Resilience – Inborn or Learned – Part 2

By:  Julie Beem

The listing of factors that make children resilient from Resilience Theory: A Literature Review by Adrian DePlessis VanBreda  made total sense to me.  But the paragraph of conclusion supposedly based on these factors did not:

Clearly, children are not defenceless against stressful life conditions. There are many factors which can assist to ‘buffer’ (Rutter, 1985) children against stress, and which assist them in growing up to be well-adjusted and happy adults, who work well, play well, love well and expect well (Werner in Dahlin et al., 1990, p.228).These resilience studies stand in contrast to “the overwhelming bulk of developmental research[which] has been devoted to exploring the pathogenic hypothesis, ie that risk factors in the perinatal period, infancy and early childhood are predictive of disturbances in later childhood and adulthood” (ibid.). Resilience Theory: A Literature Review at page 11.

Mother and Child

Wait a minute!  Children are not defenseless against stress because they have resiliency factors.  But those factors are primarily good nurturing, healthy bonds with primary caregivers and others early in their lives that help give them that positive self-image and world view, the coping skills, the internal locus of control.  As the parent of a child who did NOT receive this in early childhood/infancy, I can attest to the fact that those are the stuff of which resiliency is made of.  So to say that the developmental research, and things like the ACE Study stand in contrast to resiliency theory is still confusing to me.  Children who do not have opportunity to build healthy attachments, who do not have adults in their lives to serve as stable caregivers, who are separated from their primary caregiver during that first year are at risk, just like developmental research shows time and again.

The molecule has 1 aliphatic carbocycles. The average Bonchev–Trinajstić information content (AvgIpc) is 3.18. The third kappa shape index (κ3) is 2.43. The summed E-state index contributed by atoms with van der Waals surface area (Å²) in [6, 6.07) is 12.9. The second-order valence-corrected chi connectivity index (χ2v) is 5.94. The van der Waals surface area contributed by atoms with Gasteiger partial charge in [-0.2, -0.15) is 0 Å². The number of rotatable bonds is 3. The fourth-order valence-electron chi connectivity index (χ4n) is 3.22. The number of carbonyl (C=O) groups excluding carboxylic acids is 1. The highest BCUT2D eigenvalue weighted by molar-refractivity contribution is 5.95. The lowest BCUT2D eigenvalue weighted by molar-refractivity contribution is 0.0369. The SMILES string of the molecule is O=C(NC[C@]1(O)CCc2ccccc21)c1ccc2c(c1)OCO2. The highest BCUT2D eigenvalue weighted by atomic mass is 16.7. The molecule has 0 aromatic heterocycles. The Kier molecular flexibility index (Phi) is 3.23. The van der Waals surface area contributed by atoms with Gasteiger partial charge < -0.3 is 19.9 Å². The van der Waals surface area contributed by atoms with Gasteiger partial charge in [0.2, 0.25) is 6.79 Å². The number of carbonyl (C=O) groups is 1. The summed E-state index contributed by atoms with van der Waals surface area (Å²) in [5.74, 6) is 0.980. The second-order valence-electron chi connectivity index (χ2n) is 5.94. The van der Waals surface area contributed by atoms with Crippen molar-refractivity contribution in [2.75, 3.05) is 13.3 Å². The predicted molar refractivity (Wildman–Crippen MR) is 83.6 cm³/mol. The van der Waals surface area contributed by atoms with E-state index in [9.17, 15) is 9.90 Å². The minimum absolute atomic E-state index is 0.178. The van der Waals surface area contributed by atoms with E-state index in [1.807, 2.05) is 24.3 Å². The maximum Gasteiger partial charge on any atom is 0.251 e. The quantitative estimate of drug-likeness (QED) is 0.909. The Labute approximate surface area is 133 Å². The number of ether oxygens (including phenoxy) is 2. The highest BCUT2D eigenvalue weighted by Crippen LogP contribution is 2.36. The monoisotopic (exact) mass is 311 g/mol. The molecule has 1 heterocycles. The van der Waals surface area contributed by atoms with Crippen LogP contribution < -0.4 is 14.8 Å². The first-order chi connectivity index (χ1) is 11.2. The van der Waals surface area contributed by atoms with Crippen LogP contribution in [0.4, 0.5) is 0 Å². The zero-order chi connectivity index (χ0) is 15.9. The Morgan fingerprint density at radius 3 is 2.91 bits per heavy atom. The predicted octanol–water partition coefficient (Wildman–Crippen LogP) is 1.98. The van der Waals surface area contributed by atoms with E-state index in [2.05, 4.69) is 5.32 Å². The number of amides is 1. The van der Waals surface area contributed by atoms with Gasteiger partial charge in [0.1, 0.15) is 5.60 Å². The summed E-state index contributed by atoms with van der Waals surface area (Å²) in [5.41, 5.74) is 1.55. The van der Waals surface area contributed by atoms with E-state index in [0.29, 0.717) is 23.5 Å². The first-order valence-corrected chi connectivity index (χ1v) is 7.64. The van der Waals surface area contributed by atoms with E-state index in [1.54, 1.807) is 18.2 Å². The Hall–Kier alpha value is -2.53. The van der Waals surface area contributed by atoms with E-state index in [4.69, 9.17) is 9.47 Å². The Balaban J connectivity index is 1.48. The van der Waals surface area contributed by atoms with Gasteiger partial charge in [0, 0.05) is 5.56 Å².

Resiliency is made/learned, not inborn.  It just is.  And the push toward building resiliency in traumatized children and adults is a noble one.  BUT, we really need to understand how much at risk each person who lacks these healthy beginnings is, and how challenging it is to build the capacity for being resilient is, when those early attachment underpinnings are not there.  It is not as simple as just decrying all the research that shows that children are at great risk when they have adverse early childhoods (ones with abuse, neglect, poverty, maltreatment, lack of food, lack of healthy attachment).  Apparently Resiliency Theory’s own research shows that healthy attachment, attention by caring adults, and positive treatment by caregivers and teachers are major factors in building a child’s capacity for resilience. So, shouldn’t the focus really be on what can be done to build healthy attachments?

If I were defining resilience it would be the ability to “bounce back” from or cope with major life stressors due to the capacity that was built in a person’s infancy and early childhood through healthy attachments and nurturing care that helped that person to view themselves as competent, the world as a basically good place and to hone their positive and flexible coping skills.

What do you think?

Julie has been ATN's Executive Director since 2009. She joined the organization in 2004 after finding incredible support from fellow ATNers when she was searching for answers about her own daughter's early childhood trauma and attachment disorders. Julie leads a staff of passionate professionals and acts as spokesperson for the organization. Prior to ATN, Julie was the president of a marketing and communications consultancy, The Epiphany Group, and has over two decades of experience in professional services marketing, strategic planning and communication strategies. As a graduate of Partners in Policymaking and through personal experience, Julie has garnered a great deal of experience in the areas of special education, school issues, and disabilities advocacy. A published author, Julie wrote a chapter in the EMK Press Adoption Parenting book and was the special needs blogger at for two years. She frequently presents workshops on attachment and trauma to local and national groups. Email Julie. Julie holds an MBA from Avila College in Kansas City and was a Certified Professional Services Marketer. Julie, and her husband Dave, are parents to four (bio, step and adoptive), including their youngest daughter, adopted from China. This daughter’s attachment difficulties and developmental trauma disorder have changed their lives significantly…in amazing ways.